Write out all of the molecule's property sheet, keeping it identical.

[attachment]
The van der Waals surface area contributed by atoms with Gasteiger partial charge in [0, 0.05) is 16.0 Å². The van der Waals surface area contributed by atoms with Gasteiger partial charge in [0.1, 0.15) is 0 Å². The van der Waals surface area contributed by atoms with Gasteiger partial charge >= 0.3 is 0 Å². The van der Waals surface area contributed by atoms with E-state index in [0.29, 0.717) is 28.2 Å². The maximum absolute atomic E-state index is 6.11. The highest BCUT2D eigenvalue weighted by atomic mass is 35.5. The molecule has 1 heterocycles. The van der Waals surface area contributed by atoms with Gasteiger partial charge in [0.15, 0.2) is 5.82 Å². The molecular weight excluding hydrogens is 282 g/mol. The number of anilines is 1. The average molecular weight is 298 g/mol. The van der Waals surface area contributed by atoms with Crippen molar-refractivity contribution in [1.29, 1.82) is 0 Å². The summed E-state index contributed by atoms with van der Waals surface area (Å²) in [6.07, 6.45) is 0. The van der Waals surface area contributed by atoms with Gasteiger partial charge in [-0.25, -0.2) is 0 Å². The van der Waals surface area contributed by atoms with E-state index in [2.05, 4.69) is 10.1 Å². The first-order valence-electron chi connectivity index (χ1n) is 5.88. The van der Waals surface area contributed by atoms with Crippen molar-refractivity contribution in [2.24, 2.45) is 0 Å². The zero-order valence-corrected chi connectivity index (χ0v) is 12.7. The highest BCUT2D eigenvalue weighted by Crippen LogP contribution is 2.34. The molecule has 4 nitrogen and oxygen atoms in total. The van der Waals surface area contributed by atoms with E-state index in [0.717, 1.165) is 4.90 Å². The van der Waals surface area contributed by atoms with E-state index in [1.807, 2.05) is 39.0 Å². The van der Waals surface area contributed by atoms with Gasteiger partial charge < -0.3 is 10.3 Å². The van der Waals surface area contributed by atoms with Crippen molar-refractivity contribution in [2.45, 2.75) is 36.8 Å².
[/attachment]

The van der Waals surface area contributed by atoms with Gasteiger partial charge in [0, 0.05) is 16.0 Å². The van der Waals surface area contributed by atoms with Gasteiger partial charge in [0.1, 0.15) is 0 Å². The van der Waals surface area contributed by atoms with Gasteiger partial charge >= 0.3 is 0 Å². The van der Waals surface area contributed by atoms with E-state index in [0.29, 0.717) is 28.2 Å². The maximum absolute atomic E-state index is 6.11. The highest BCUT2D eigenvalue weighted by atomic mass is 35.5. The molecule has 1 heterocycles. The van der Waals surface area contributed by atoms with Gasteiger partial charge in [0.15, 0.2) is 5.82 Å². The molecular weight excluding hydrogens is 282 g/mol. The number of anilines is 1. The average molecular weight is 298 g/mol. The van der Waals surface area contributed by atoms with Crippen molar-refractivity contribution in [1.29, 1.82) is 0 Å². The summed E-state index contributed by atoms with van der Waals surface area (Å²) in [6.07, 6.45) is 0. The van der Waals surface area contributed by atoms with Gasteiger partial charge in [-0.25, -0.2) is 0 Å². The van der Waals surface area contributed by atoms with E-state index in [2.05, 4.69) is 10.1 Å². The first-order valence-electron chi connectivity index (χ1n) is 5.88. The van der Waals surface area contributed by atoms with Crippen molar-refractivity contribution in [2.24, 2.45) is 0 Å². The zero-order valence-corrected chi connectivity index (χ0v) is 12.7. The highest BCUT2D eigenvalue weighted by Crippen LogP contribution is 2.34. The molecule has 4 nitrogen and oxygen atoms in total. The van der Waals surface area contributed by atoms with E-state index in [0.717, 1.165) is 4.90 Å². The van der Waals surface area contributed by atoms with E-state index in [1.807, 2.05) is 39.0 Å². The van der Waals surface area contributed by atoms with Gasteiger partial charge < -0.3 is 10.3 Å². The van der Waals surface area contributed by atoms with Crippen molar-refractivity contribution in [2.45, 2.75) is 36.8 Å².